From a Lutheran perspective , Is the world including you and I already forgiven and it is simply a matter of individually grasping that gift by faith ..Or is it that we are not forgiven until the moment of our conversion ..I heard a Lutheran Pastor state that both heaven and hell are populated with forgiven people the difference is that those in hell rejected the gift .Can you give me any scripture that might help me ..thanks .. A

    Dear A,

    You’re giving me a chance to have my very own Greek Tuesday. 🙂

    The idea that you’re thinking of is called objective justification. The quick
    answer is that the pastor that you mentioned is absolutely right. Hell is full
    of forgiven sinners. The reason that he’s right is that the Scriptures tell us
    that all sinners have been justified by Christ’s suffering and death for them on
    the cross. This teaching is found in Romans 3:21-25a. In particular we see it
    in verses 23 and 24:

    πάντες γὰρ ἥμαρτον καὶ ὑστεροῦνται τῆς δόξης τοῦ Θεοῦ, δικαιούμενοι
    δωρεὰν τῇ αὐτοῦ χάριτι διὰ τῆς ἀπολυτρώσεως τῆς ἐν Χριστῷ ᾿Ιησοῦ

    “For all have sinned and fall short of the glory of God being justified freely
    by His grace through the redemption which is in Christ Jesus.”

    As is often the case, the key to understanding the doctrine is in the grammar of
    God’s Word. Saint Paul writes that all (πάντες) have sinned. “All” is the
    subject of the sentence. In Greek, the form of “all” is masculine plural. If we
    jump to verse 24, we find a participle (verbal adjective), “being justified”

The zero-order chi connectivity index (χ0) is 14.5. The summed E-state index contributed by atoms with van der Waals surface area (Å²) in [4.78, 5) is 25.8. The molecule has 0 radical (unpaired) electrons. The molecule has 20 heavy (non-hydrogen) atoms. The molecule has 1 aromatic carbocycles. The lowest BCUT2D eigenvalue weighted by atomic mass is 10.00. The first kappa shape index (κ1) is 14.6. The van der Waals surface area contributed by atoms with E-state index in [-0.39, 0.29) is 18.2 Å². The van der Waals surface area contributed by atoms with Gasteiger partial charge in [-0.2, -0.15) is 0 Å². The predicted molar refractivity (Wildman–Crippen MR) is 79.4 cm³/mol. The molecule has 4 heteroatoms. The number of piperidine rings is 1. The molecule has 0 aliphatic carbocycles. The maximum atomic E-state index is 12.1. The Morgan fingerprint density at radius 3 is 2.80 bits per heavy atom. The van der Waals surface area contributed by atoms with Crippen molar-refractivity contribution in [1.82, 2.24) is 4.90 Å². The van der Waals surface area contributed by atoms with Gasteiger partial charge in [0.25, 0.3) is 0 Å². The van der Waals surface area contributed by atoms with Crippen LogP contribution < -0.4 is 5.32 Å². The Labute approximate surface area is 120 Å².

(δικαιούμενοι), which is also masculine plural. In Greek, a masculine plural
    adjective must modify a masculine plural noun. In Romans 3:23-24, there is only
    one option. “Being justified” (δικαιούμενοι) must modify “all” (πάντες).

    What does this mean? It means that Saint Paul is being very careful to teach us
    this biblical truth: The “all” who have sinned and the “all” who are justified
    are the same “all.” The teaching of objective justification comforts us by
    saying that if you are a sinner, Jesus has forgiven all of your sins on the
    cross. There is no wondering whether or not your sins have been answered for.
    They have. You are part of the “all” who has sinned. For that reason you are
    also part of the “all” that is justified. The grammar of Romans 3 leaves no
    other possibility.

    You also ask, “Or is it that we are not forgiven until the moment of our
    conversion?” The short answer is no. You were forgiven on the cross. What
    happens at the moment that God creates faith in our heart is that we receive the
    benefits of the forgiveness that we already have. This is often called
    subjective or individual justification.

    Subjective justification is the biblical teaching that the forgiveness Christ
    won for all people on the cross is received only in faith. This teaching
    Scripture is also in Romans 3. Particularly, Romans 3:23-25a:

    πάντες γὰρ ἥμαρτον καὶ ὑστεροῦνται τῆς δόξης τοῦ Θεοῦ, δικαιούμενοι
    δωρεὰν τῇ αὐτοῦ χάριτι διὰ τῆς ἀπολυτρώσεως τῆς ἐν Χριστῷ ᾿Ιησοῦ,
    ὃν προέθετο ὁ Θεὸς ἱλαστήριον διὰ τῆς πίστεως ἐν τῷ αὐτοῦ αἵματι

    “For all have sinned and fall short of the glory of God, being justified as a
    gift by His grace through the redemption which is in Christ Jesus, whom God put
    forward as a propitiation by His blood, through faith.”

    Saint Paul writes that our justification is received “as a gift by His grace
    through faith.” That phrase needs a bit of unpacking. Our justification is a